The gold perspective – 10 years after Lehman Brothers failed

Gold Investor, February 2019

12 February, 2019

The gold perspective – 10 years after Lehman Brothers failed

The Global Financial Crisis had a profound effect on markets, industries and policymakers worldwide. It also prompted a significant and sustained shift in demand for gold, as World Gold Council Chief Market Strategist John Reade explains.

John Reade
Chief Market Strategist
World Gold Council

2018 was an important year for anniversaries: a century since the end of the Great War and the Spanish influenza pandemic; 80 years since Kristallnacht; and 50 years since the assassinations of Martin Luther King and Robert F Kennedy. Financial markets, however, with their usual shorter-term perspective, have focused on the 10th anniversary of the failure of Lehman Brothers, as it appeared to mark the epicentre of the Global Financial Crisis (GFC). There have been acres of news articles – and gigabytes of blogs, tweets and LinkedIn posts – about the cause of the crisis. I don’t intend to rehash these comments but I would highlight two recent contributions.

First, Dr Paul Fisher, a senior figure at the Bank of England for more than 26 years, makes several insightful observations on the subject in this edition of Gold Investor.

Second, Mike Silva, former Chief of Staff to Tim Geithner of the New York Federal Reserve, gave an excellent presentation titled Inside Perspective on the Financial Crisis and the Lessons Learned at the LBMA/LPPM Precious Metals Conference in Boston in October 2018. (The presentation and a video interview are available on the LBMA website.)

Focusing on how gold performed during and after the crisis is instructive, however, and it is also worth noting some of the structural changes to the gold market that took place as a consequence of the GFC.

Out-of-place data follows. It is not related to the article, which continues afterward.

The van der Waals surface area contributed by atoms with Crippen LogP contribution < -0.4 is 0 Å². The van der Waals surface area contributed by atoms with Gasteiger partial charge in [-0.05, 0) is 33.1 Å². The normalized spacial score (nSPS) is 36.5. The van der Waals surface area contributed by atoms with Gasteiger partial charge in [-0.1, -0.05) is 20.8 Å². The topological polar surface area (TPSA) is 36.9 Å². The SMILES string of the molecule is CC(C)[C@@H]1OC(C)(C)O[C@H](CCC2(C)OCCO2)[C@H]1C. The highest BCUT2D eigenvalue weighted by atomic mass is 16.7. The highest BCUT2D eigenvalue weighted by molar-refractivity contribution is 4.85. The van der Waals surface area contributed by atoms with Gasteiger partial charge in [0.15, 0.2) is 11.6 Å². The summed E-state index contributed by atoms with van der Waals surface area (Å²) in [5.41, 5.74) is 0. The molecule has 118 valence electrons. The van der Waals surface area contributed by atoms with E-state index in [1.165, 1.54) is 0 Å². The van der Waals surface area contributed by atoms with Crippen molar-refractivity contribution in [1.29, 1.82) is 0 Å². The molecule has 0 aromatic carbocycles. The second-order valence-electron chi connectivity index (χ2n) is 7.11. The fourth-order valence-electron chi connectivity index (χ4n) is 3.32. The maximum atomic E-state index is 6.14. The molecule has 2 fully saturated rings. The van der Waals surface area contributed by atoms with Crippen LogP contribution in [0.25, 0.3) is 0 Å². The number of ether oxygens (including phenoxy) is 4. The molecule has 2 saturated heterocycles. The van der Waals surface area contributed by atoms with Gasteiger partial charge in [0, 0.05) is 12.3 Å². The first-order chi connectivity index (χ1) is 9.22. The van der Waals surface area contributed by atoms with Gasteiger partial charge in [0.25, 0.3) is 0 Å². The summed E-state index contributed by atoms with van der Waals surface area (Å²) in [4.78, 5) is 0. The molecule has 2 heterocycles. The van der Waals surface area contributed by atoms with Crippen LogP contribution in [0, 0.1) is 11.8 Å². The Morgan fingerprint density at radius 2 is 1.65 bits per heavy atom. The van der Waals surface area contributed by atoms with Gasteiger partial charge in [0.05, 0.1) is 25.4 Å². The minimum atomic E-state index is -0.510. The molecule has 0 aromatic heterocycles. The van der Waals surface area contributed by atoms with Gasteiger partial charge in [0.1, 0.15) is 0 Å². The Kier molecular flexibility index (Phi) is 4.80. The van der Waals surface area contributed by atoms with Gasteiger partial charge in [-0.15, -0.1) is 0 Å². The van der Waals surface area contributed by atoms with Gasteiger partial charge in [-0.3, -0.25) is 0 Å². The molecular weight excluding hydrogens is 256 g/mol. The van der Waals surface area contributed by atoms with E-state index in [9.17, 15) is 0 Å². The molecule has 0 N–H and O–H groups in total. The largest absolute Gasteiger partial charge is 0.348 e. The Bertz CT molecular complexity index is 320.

Chart 1: Gold price in US dollars from July 2008 to July 2009

Chart 1: Gold price in US dollars from July 2008 to July 2009

Sources: Bloomberg; Disclaimer

 

By March 2009, gold was comfortably above its pre-crisis level and went on to make further strong gains. This was not just a consequence of the US dollar weakening.

A crisis-driven major move into gold usually occurs only when investors and savers start to look for alternatives to the US dollar, fuelled by fears of US dollar weakness, inflation or about the very fabric of the financial system. And that is exactly what happened following the GFC. By March 2009, gold was comfortably above its pre-crisis level and went on to make strong gains throughout the second half of 2009, 2010 and most of 2011.

This was not just a consequence of the US dollar weakening. Investors and speculators were also expressing their concerns about the consequences of quantitative easing and other radical monetary policy moves of that time. As a result, gold performed well in many currencies, as the chart of gold in euros shows (Chart 2). Interestingly, gold’s high in euros occurred in 2012 rather than in 2011. That was when the currency weakened as the GFC started to worry investors in European assets, especially those with Italian and Spanish exposure.

Chart 2: Gold price in euros since January 2006

Chart 2: Gold price in euros since January 2006

Sources: Bloomberg; Disclaimer

 

By 2013, however, attitudes were beginning to shift. As the US and other economies continued to recover and there was no sign of an imminent surge in inflation, investors took profits and cut long positions, especially in 2013. The price then fell further in 2014 and 2015, before gold posted positive returns in 2016 and 2017.

A changed gold market